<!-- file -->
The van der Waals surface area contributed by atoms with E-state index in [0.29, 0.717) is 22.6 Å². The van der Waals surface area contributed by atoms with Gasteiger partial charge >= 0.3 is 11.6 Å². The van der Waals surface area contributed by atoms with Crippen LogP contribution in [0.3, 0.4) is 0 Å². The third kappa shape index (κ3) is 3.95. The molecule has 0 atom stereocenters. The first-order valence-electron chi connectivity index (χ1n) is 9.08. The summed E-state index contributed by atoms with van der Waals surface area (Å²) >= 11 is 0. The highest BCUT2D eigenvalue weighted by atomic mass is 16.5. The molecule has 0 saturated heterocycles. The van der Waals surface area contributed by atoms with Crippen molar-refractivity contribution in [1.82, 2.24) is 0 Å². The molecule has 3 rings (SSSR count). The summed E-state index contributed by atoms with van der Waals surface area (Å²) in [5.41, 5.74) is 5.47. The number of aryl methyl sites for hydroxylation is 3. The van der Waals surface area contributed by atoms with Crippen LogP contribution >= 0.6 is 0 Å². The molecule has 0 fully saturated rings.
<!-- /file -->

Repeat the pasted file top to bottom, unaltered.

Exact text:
The van der Waals surface area contributed by atoms with E-state index in [0.29, 0.717) is 22.6 Å². The van der Waals surface area contributed by atoms with Gasteiger partial charge >= 0.3 is 11.6 Å². The van der Waals surface area contributed by atoms with Crippen LogP contribution in [0.3, 0.4) is 0 Å². The third kappa shape index (κ3) is 3.95. The molecule has 0 atom stereocenters. The first-order valence-electron chi connectivity index (χ1n) is 9.08. The summed E-state index contributed by atoms with van der Waals surface area (Å²) >= 11 is 0. The highest BCUT2D eigenvalue weighted by atomic mass is 16.5. The molecule has 0 saturated heterocycles. The van der Waals surface area contributed by atoms with Crippen molar-refractivity contribution in [1.82, 2.24) is 0 Å². The molecule has 3 rings (SSSR count). The summed E-state index contributed by atoms with van der Waals surface area (Å²) in [5.41, 5.74) is 5.47. The number of aryl methyl sites for hydroxylation is 3. The van der Waals surface area contributed by atoms with Crippen LogP contribution >= 0.6 is 0 Å². The molecule has 0 fully saturated rings.